Everybody wants to find out which are the best cenotes in the Riviera Maya and know the particularities and atmosphere of each one.
If you’re still not sure what a cenote is, and why tourists and locals alike love them, we have several reasons here for you to love them too.
So, keep reading to find out exactly what a cenote is, which ones are the most popular in the Riviera Maya and what makes each one so special.
To begin with, what’s a cenote?
A cenote is an underground chamber or cave that is filled by freshwater coming from rivers and, sometimes, from seawater.
These holes, which lie deep in the earth, are formed because the water that comes from either the sea or the land filters through and dissolves the limestone rock, creating underground cavities and underground river networks.
In the Riviera Maya, cenotes are formed by the properties of the limestone which makes up most of the soil in the Yucatan Peninsula. Because of its porosity, limestone also allows the water to filter and fill the underground tunnels, caverns and caves. Very often, the wear and tear produced by the water causes the “cave” ceiling to collapse and leave the cenote exposed, but sometimes the ceiling or roof remains closed entirely or partially, and these are known as underground or semi-covered cenotes.
Cenotes are connected to each other, and, eventually, to the sea, creating complex underground networks where fresh and salt water mix in perfect harmony.
The landscapes surrounding the cenotes are more than impressive: walls completely covered with vegetation, crystal clear waters, rich in marine biodiversity, etc. In the past, many of them were considered to be sacred, and offerings were made to them, so they could continue to share their benefits with the communities.
The magical relation between the Mayans and the cenotes
Cenotes are a window to the world of the dead for the Mayans, and they used them to perform rituals to communicate with the gods of the afterlife.
One of the better-known rituals was the “Chak Ku”, which consisted of throwing victims, mainly children between the ages of 3 and 11, into the cenotes. Now, you may ask yourself, what was the purpose of such a sacrifice? Well, for the Mayans, blood was the most divine and special gift they could offer the gods.
But, now let’s move on to something happier and more important!
Top 10 cenotes in the Riviera Maya
- Cenote Ik-Kil
Cenote Ik-Kil, also known as Cenote Azul, is an open cenote located 3km from Chichen Itzá.
It measures 61m in diameter, and a has a carved stairway that leads down to the swimming platform.
- Cenote Samula
Cenote Samula is just 1km from the village of Dzitnup and is also very close to Valladolid city
This is a partially open cenote with the roots of trees and rays of light penetrating through the small hole in the dome of the cenote to magically illuminate the surface of the water. It also has a wooden stairs to access the depths of the cave.
Depth: 13.5 metres.
- Cenote Suytun
Sytun means “centre stone”. This is a semi-open cenote with a small hole in the vault where the sun’s rays pass through to highlight the blue water. Diving is not allowed here.
This cenote is located in the Suytun eco cattle ranch just 8km outside of Valladolid.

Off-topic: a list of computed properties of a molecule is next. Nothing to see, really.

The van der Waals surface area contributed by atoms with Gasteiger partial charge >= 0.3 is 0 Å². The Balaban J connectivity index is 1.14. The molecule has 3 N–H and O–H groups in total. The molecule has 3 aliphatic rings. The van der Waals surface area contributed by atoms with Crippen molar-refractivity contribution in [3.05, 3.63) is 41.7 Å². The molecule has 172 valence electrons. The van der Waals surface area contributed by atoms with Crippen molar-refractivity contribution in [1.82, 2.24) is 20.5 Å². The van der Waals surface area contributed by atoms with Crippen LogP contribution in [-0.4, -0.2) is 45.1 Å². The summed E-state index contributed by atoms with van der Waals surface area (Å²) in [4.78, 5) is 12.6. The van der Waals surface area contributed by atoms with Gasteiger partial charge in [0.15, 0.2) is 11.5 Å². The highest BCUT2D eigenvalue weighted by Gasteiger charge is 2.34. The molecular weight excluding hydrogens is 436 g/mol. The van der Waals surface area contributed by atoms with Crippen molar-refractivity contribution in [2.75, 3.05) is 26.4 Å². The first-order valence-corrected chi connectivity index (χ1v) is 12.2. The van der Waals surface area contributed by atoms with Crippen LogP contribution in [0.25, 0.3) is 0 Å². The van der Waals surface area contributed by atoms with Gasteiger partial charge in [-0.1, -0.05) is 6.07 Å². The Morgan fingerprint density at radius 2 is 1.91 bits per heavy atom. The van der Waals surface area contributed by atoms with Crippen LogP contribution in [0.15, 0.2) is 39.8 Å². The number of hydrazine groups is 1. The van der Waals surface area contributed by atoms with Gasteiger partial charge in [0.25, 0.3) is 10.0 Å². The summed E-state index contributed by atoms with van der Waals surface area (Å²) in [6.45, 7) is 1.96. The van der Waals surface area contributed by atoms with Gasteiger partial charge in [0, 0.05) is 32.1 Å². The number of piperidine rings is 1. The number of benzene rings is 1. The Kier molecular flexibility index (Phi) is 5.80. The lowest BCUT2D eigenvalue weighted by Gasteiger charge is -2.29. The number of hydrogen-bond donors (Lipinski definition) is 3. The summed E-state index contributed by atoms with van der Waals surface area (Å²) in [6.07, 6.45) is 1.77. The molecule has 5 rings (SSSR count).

Depth: 5 metres.
- Gran Cenote
An open cenote in the shape of a half-moon that’s ideal for snorkelling and diving.
Gran Cenote is located 4km from the Tulum archaeological ruins and is one of the most famous cenotes in the Riviera Maya.
Depth: 10 metres.
- Cenote Chac Mool
Chac Mool, also known as “Garra de Jaguar”, is located about 20km south of Playa del Carmen.
The cenote is perfect for diving and exploring the caves with a combination of fresh and saltwater.
Depth: 14 metres.
- Cenote Xkekén
Xkekén in the Mayan language means pig. The story goes that a pig from a local farm disappeared, but when it returned later, it was covered in mud, even though there was a drought at the time. The farmer decided to follow the pig the next time it left the farm and discovered the happy pig rolling in the mud at the edge of the water inside the cenote.
Located just 3km from Valladolid, this semi-open cenote is full of stalactites hanging from the vault like sharp tusks and the opening at the top allows the sun’s rays to reach the water.
Depth: 20 metres.
- Cenote Sagrado
Cenote Sagrado is located near the Chichen Itzá archaeological site and is one of the best-known cenotes because of the Mayan ritual offerings and sacrifices in the vicinity and the objects found at the bottom of the water.
This is an open cenote which measures 60m in diameter, and the almost vertical walls are 15m high.
Depth: 13 metres.
- Cenote Tajma-Ha
It is located 25km from Playa del Carmen in the state of Quintana Roo, and as you may have guessed, the name refers to the Taj Mahal.
The first explorers who went inside the cenote gave it the name Taj Mahal because of the beauty of the passages and cave system.
The name was later changed to Tajma-Ha, as “Ha” means water in the Mayan language.
This is one of the best cenotes for diving because of its spectacular caverns and the play of light on the fresh and saltwater.
Depth: 40 metres.
- Cenote Dos Ojos
This is the paradise of cavern diving for many divers and is made up of three caves connected through underground rivers. There are two diving routes, and each one takes about 45 minutes.
This is located 24km from Tulum.
- Cenote Chikin-Ha
Located 26km south of Playa del Carmen, this is the perfect cenote for snorkelling and diving, or just to spend the day relaxing in the sun surrounded by nature.
The main pool is an open cenote but connects with other cavern type cenotes along 10km of underwater chambers and caves.
Now that you know which cenotes to visit, all that’s left is to book your accommodation and get ready for the adventure!